A long list of physical indicators showing what
to look for, like reduced visibility, dense plankton blooms, slime, sedimentation,
bottom fog and smell. Ecological indicators like unoccupied territory,
missing organisms, patchines and symptoms of recent death.
Many organisms display a kind of unhappiness
or ill health before dying. These are important warnings as they are visible
on organisms which have not yet disappeared and which may recover without
surrendering their space.
Seldom are the causes of degradation directly visible. They also have to
act over a period of time, usually when diving is unpleasant or impossible.
But fortunately there are many indicators, which taken together, give a
reasonable picture of the threat to the environment and the quality of
Obvious indicators: Agents The most common indicator agents (media) are:
reduced visibility due to either mud or plankton, which have comparable
dense plankton blooms: dense plankton blooms always have a negative
effect on the environment.
snot or slime in the water column, acting as cultivation media for
bacteria, then raining down on organisms and covering these in a sticky
layer of disease. Often producing nutrients for matting microalgae (green
sedimentation covering organisms, often combined with planktonic
detritus and decomposing bacteria. It takes sunlight away from plants while
smothering fine-pored water breathers like sponges. By waving a hand or
one's fins over the substrate, one can get a good idea of recent sedimentation.
nephos or bottom fog: (Gk: nephos=cloud) the muddy bottom
does not have a clear boundary but the water gradually thickens to mud.
Very few organisms can live here, resulting in the equivalent of a dead
zone except that oxygen is still available.
dead zone: due to heavy rates of decomposition, all oxygen has been
used up and the only survivors are putrid bacteria.
smell: your sense of smell is a good scientific instrument, as it
can alert you that something is wrong. Dense plankton can be smelled. Rotting
estuaries and shellfish beds can be smelled. Sea water can be smelled and
tasted, and you can learn the differences between the west and east coast.
Unfortunately one cannot smell the water as a diver.
Zone indicators Everywhere in the world the rocky shore is zoned by three most important
limiting factors: drying above low tide, wave action and reduction in light.
Of these the bottom of the sunlit zone, is the most telling of degrading
water quality. Thus the lower boundary of the kelp is an important measure.
Note however, that the sandy bottom reflects so much light (almost 100%)
that widely spaced plants can live much deeper.
Thus the amount of kelp cover is also important. Fortunately, the transition
from full cover to sparse cover is rather sudden and this is what one looks
for. The maximum amount of cover (including younger plants) is also a good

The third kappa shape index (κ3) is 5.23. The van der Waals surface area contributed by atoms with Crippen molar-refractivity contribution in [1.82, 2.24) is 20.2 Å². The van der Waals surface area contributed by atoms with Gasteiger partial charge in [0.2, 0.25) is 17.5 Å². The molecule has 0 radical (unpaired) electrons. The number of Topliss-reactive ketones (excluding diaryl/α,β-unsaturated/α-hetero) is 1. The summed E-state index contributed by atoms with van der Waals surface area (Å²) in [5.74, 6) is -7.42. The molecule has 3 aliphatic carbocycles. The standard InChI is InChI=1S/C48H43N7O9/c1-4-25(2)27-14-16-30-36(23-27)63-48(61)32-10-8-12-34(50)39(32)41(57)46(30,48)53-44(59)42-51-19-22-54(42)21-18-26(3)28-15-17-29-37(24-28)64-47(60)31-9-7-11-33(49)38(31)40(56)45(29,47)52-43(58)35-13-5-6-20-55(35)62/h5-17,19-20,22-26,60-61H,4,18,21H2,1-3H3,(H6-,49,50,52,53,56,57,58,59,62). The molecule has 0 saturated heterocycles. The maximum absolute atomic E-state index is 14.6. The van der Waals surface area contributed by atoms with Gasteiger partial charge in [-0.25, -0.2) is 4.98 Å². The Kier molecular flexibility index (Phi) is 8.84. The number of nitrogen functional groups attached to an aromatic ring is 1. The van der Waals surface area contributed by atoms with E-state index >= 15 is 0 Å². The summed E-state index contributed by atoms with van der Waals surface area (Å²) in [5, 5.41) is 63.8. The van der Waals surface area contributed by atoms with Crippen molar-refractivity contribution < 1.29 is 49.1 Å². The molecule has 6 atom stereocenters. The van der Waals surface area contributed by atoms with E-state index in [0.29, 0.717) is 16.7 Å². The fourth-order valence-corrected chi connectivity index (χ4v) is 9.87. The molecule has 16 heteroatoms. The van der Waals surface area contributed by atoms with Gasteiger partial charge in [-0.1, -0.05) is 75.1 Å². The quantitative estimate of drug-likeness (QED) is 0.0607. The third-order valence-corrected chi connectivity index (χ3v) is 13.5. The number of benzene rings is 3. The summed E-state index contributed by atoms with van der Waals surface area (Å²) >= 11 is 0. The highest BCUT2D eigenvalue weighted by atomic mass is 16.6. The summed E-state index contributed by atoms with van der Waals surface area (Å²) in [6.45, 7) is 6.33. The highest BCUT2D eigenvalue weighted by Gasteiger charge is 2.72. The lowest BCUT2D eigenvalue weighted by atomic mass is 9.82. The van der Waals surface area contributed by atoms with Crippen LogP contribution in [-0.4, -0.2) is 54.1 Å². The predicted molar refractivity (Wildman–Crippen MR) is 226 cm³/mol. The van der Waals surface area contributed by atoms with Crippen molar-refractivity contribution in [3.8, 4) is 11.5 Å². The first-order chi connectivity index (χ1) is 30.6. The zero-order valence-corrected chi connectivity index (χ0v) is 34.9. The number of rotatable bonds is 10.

When new recruits are not found under old kelp, this means that the
lower boundary is shifting upward as a result of degradation. So the lower
boundary of kelp recruits is an even stronger indicator of decay or health.
In general, the first indicators of degradation are found along habitat
boundaries, of which the photic (= light) boundary is the most telling.
This boundary runs roughly along a depth contour but climbs to the surface
at the entrances of caves and archways, which are therefore treasure troves
for investigation and monitoring. As this boundary shifts, space becomes
available for new organisms. Often these organisms are new to the area
or totally unknown or they may be foreign and introduced.
Traces left behind from recently disappeared
organisms Although some organisms will always be found missing due to normal
mortality, one does get a feel for abnormal mortality rates. By calculating
the ratio of traces over what was once there (= remaining organisms + traces),
one gets an idea of the rate of decay.
kelp holdfasts: these disappear in 6 months after the plant dies
pink paint 'prints': when organisms attach to the underlying pink
paint, they may shade it off sufficiently to deprive it from light such
that it dies. The difference between dead pink paint (white) and live (pink)
is very clearly visible as an imprint of the deceased organism. Pink paint
prints can remain for up to two years, first showing as white, then as
Prime real estate or hot spots Before touching on missing species we need to introduce the concept
of prime real estate, or the preferred places (hot spots)
for certain organisms. This is particularly important for species that
move around freely like schooling fish but it also applies to territorial
As individuals die, their space becomes available. If that space is
more beneficial than that which is occupied by survivors, these will leave
their territories to move in next door. Thus organisms diffuse towards
hot spots. Because of this, the prime real estate is always fully occupied,
even after severe mass mortalities (after a while). One has to learn to
recognise the preferred places or hot spots but this is easy because they
are so obvious. It is more difficult to find the reasons why hot spots
are popular. Most hot spots are found in places that offer shelter against
storms, but fish return here during the evening. Thus
censusing (counting organisms) in sheltered places is best done by night.
The moment one finds fish missing from a hot spot, it almost certainly
means that a mass mortality happened very recently. Frequent visits thereafter
will see the hot spot fill up again by diffusion while their surroundings
archway: an archway is a cave with two openings and usually also
has vertical walls. Often a current runs through an archway. Therefore